Other methods to increase our survivability include: 1) creating superintelligence; 2) colonizing space; 3) staggering technological development; 4)improving education, especially by teaching the critical thinking skills that undermine religious belief; 5) defeating the anti-intellectualism that closes minds; 6) better utilizing female minds; 7) supporting organizations that focus on existential risks; 8) reducing your environmental impact; 9) getting overpopulation under control; and 10) full-fledge revolt if all else fails.

There is little to find fault with in Torres’ analysis. The only thing I might say is that, while I agree that religion is generally as harmful as it is untrue, the secular apocalypse can arrive independent of any belief in a religious eschatology. We might use nuclear or chemical weapons to kill each other because we are greedy, aggressive, racist, ideological, or territorial; we might release pathogens or artificial intelligence that inadvertently annihilate us all; or asteroids or supervolcanoes could destroy us because we aren’t intelligent enough to stop them. Even without religious belief, any of this could happen.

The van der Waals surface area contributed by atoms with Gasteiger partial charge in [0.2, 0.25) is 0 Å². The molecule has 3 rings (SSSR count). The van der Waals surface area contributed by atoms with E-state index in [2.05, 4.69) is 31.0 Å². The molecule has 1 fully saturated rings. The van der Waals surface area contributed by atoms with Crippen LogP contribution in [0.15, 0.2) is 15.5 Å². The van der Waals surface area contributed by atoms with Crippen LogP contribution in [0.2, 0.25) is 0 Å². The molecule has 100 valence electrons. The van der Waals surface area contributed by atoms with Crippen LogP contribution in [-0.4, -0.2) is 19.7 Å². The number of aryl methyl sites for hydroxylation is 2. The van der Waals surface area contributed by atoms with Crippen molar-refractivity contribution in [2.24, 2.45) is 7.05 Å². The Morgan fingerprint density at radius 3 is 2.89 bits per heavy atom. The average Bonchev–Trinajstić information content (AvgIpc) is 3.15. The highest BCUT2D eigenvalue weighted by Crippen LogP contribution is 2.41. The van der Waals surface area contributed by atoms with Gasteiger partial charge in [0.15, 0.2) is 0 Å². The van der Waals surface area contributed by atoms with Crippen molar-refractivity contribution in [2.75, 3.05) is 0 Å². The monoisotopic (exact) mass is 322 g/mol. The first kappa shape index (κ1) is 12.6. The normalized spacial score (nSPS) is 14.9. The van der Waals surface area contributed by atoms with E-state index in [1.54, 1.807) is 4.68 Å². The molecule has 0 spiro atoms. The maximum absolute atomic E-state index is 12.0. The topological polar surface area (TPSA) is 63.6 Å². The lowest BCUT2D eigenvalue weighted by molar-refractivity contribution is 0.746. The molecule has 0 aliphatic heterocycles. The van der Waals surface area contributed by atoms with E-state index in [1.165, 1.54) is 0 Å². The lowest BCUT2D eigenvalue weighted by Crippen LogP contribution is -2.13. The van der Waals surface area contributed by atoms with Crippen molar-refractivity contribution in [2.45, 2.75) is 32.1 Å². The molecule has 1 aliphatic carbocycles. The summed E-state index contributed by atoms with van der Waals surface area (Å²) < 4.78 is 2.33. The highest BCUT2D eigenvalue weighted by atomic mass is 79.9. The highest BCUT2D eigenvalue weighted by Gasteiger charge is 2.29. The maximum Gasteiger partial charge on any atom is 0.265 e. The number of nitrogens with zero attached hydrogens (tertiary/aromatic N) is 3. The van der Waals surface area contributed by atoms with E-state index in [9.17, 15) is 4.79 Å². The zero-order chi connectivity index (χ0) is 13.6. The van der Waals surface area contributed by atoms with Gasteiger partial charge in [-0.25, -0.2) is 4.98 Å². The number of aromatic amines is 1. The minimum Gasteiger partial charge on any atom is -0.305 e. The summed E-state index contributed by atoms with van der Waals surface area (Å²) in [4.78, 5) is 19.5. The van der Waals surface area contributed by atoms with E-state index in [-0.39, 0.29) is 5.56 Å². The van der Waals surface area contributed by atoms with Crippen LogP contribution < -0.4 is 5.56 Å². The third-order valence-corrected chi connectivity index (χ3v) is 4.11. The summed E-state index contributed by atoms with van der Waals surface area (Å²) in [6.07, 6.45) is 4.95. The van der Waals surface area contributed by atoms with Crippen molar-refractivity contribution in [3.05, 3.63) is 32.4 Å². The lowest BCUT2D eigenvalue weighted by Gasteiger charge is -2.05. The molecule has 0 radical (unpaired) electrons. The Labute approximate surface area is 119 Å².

So consideration of biological, psychological, social, cultural and economic factors are also important in understanding how we might avoid oblivion. Torres would no doubt agree. But his proposed solution for avoiding the apocalypse—reason, observation, and science over faith, revelation, and religion—works best against the threat posed to our survival by religious beliefs. However, it is less clear how this suggestion helps us avoid the challenges that ensue from human biology and psychology. Even if we augment our intelligence or even become omniscient, this would not be sufficient to assure our survival. I think we would also need to augment our moral faculties to enhance our chances of survival. So becoming posthuman—putting an end to human nature before it puts an end to us—gives us the best chance of their being any future for consciousness. However such recommendations obviously come with their own risks.